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Five Ways We Save Even With Dietary Restrictions

Guest post from Jenetta of Frugal Freebies and Deals

I started my gluten free journey four years ago. It was for health reasons. A couple years after I started eating GF we adopted two girls with special needs due to trauma. My doctor immediately recommended putting them on a GF which was no problem.

But about a year later, she recommended removing dairy and corn. Not corn! We live off corn, I thought, and it is in everything.

But I knew I could do it. I was good at the whole GF thing so I could be good at this, too.

If you are new to any dietary restriction I know where you are at. Just the diet change part makes you want to throw in the towel but adding in the “new budget” aspect is enough to make you want to go over the edge. I was there walking out of the health food store with the tiniest bag of groceries ever… and I paid $100 for it.

Plus, I knew I would need to come back and do it again in 3 days! Talk about frustration.

However, I have come up with some tricks to keep your budget in check. We keep our monthly budget for four (mind you the girls are just 6 and 7) at between $200-250 a month without a lot of coupons.

Here are some things that help us:

1. Change your perspective about the way you eat.

This will be different for everyone. For me, it took thinking about my food and what I really enjoy about it. Unless bread is really good I don’t care for it much, so I started eating burgers and sandwiches as more of a salad or lettuce wrap.

Stop trying to replace the food from your former diet with equal non-allergenic counterparts. Instead, start thinking outside the box for new, less expensive (and maybe more nutritious) foods.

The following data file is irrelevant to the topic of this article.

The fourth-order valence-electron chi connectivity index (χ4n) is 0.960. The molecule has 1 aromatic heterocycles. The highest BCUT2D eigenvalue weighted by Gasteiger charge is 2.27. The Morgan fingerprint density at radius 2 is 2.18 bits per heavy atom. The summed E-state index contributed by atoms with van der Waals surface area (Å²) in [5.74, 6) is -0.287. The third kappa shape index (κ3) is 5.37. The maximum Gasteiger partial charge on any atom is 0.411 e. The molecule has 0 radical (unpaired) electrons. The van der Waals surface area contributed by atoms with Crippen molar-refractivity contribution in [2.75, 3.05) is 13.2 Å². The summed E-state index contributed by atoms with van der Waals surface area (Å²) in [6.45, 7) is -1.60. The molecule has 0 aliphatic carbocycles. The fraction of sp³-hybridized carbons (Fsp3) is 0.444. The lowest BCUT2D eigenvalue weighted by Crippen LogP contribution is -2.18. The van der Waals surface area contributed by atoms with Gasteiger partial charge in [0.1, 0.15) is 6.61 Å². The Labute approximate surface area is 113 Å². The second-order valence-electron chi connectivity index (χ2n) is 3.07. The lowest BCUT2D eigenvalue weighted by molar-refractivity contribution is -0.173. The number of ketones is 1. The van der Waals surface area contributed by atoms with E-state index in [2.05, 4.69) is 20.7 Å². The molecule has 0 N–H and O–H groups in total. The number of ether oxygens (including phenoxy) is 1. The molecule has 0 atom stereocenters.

2. Start shopping at new stores.

This sounds like a lot, but I have around 20 possible stores I shop at. Weekly, I try to shop at 3-4 of them.

The health food store might have markdowns on GF bread, non-dairy milks, and yogurt. Local grocery outlets have lots of cheap GF, dairy-free, and corn-free items. We have the $0.99 Only chain in our area and I routinely pick up organic produce and non-allergenic snacks for $0.99 (this store is on my weekly route). Local Asian markets sell GF pasta and flour for around $1.

This trick is going to be individual to you and your area. You need to remember that deals change often so you will have to be willing to buy what is available.

3. Stock up.

This is my biggest money-saver. You need to have money set aside for stock-ups.

If I find boxes of non-allergenic organic granola bars at the $.99 Only Store, I can purchase 20 boxes because I have stock-up money set aside. That deal is not going to last and it might be a while before such a good deal comes up again.

This goes for meats, flours, anything that you find at great price. Buy as much as you can use, afford, and store.

4. Buy online.

You don’t always get the best deal online, but there really are some finds. We try to eat a lot of grain-free meals, so we eat a good amount of nuts.

Recently I bought 30 pounds (yup) of pecans online because they were 1/3 of the price I can get them locally. They just went in the freezer and are already half gone. Vitacost, Amazon, and even Ebay are good sources for occasional great prices.

5. Make Your Own.

Don’t feel like you have to suffer. There are wonderful recipes online for GF and other dietary restrictions. You can even try making nut milks and then use the nut pulp for baking.

Those are the tricks I use to keep our allergy-free diet in line with our budget. You can use these ideas for any type of similar diet. I know you can do it.

Jenetta is a wife and mother of 2 daughters adopted from foster care.  She blogs over at Frugal, Freebies and Deals as well as Thrifty Wifey.

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17 Comments

  • Jessica says:

    I love this! I’m not gluten free but I avoid corn, flaxseed, peanuts, raw apples, raw honey, etc and it can be frustrating at times. Oh and my hubby can’t do soy or beans.